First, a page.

Lest I return to the lyrics well once too often, I resist the urge to quote Neil Diamond’s “Brother Love’s Traveling Salvation Show” in describing my spiritual roots.

But I mean to tell ya, when that little Boswell, Pa., Church of God was a-rockin’, you didn’t want to come a-knockin’. It was Brother Charlton’s Salvation Show.

I don’t recall an adult ever addressed as “Mr.” or “Mrs.” It was always “Brother and Sister Fleagle,” etc., and don’t even get me started on Sister Bittner, who got so filled with the spirit one Sunday night she dropped at the altar like she’d been harpooned.

As she moaned and writhed, no one rushed to her side or even missed a beat. The divinely inspired tongue-speaking mayhem continued well into the night. Just a typical service.

Before you think our little Pentecostal church a bunch of dangerous fruitcakes, let me clarify that never once did anyone try to handle a snake. However, Dave Beemer sure looked snake-bit after his first night service when he returned to Pa. with me when we were 19 and lived with us. I glanced into his eyes at about the two-hour mark and saw pure terror living there.

I always say, “Beemer couldn’t speak for days after that service.” For someone accustomed to talking for days without even taking a breath, you know what he witnessed during his coming-of-age months in my turf had rocked his world. But what he saw was what I’d seen hundreds of times, barely even drawing a yawn anymore.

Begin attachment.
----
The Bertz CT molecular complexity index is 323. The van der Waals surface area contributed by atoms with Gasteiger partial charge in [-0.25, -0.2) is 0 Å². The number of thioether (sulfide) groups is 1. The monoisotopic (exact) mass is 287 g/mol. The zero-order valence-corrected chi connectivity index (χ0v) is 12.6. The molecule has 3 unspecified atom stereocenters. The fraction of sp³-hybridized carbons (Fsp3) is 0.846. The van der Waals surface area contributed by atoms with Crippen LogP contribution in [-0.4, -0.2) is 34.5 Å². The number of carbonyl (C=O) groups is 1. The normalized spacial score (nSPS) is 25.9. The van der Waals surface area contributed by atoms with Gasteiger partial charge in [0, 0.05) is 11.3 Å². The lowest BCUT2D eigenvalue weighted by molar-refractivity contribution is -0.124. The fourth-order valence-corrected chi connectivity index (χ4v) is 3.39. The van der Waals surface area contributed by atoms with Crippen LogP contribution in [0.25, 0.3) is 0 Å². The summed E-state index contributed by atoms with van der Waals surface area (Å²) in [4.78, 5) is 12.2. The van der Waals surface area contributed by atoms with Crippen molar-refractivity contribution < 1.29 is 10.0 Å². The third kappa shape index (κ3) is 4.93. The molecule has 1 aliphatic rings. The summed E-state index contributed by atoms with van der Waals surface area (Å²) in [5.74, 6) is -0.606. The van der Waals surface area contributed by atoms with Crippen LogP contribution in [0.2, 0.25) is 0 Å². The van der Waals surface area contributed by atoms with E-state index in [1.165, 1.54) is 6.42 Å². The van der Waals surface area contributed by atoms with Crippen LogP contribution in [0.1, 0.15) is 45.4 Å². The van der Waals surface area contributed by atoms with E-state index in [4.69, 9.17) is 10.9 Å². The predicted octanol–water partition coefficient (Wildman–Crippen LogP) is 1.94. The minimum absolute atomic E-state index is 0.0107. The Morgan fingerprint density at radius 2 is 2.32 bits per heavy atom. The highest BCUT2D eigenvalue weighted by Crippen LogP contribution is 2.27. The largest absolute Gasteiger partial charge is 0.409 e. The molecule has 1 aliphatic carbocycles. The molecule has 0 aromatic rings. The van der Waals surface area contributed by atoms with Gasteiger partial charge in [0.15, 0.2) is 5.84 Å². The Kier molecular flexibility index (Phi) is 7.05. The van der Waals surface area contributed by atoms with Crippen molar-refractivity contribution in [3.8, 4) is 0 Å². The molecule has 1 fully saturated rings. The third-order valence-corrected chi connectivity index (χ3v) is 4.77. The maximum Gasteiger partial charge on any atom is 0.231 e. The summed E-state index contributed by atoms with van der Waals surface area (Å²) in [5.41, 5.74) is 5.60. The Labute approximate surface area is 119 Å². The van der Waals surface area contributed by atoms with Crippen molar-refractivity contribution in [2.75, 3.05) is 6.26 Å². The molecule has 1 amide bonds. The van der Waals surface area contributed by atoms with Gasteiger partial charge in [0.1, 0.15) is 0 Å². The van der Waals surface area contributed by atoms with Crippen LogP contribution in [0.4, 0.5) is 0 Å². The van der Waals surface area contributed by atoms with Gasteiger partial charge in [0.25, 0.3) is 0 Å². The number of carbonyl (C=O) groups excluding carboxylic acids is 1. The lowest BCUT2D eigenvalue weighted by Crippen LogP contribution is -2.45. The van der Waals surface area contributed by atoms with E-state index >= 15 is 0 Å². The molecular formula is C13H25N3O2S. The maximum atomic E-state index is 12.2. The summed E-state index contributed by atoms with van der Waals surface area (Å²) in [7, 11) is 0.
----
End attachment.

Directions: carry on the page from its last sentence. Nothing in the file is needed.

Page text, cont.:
Brother and Sister Blough packed us off to church every Sunday morning, Sunday night and Tuesday night, and during frequent “revival weeks,” I’d be stuck there pretty much every night.

This congregation, usually numbering around 50 worshipers, was a simple, uneducated bunch – probably not a college education and few high school diplomas among them. That was common in those days and culture, though. Dad lorded it over Mom that he finished ninth grade to her eighth before quitting school for jobs. These weren’t all simple-minded crazies, but there was no shortage either. Mom and Dad weren’t among the screamers and rollers, thankfully.

Crazy Sister Bittner wasn’t a handsome woman, and I’m guessing her gentle, gigantic, slow-witted son George never married. The homely Bittner daughter Winnie likely had to sneak up on a glass of water, and the Godins, the “money of the church” which Dad resented, were an odd collection. She’d stomp her feet and speed-shake her head during Holy Spirit sessions, and I swear the one son was still sitting on Dad’s lap through puberty. Ah, but the youngest daughter, Sandy, friend of my older sister Wanda, came out of that mess with one hellacious figure.

The Charlton’s flirty daughter Sherry also was a hormonal little brother’s dream. When one or both came home from early service with Wanda to spend the day, there was so much good-natured wrestling, I’d have to go to the altar and get “saved” all over again at Sunday night service.

I knew from Brother Charlton’s many brimstone sermons, my fire down below leadeth directly to the fire down below.

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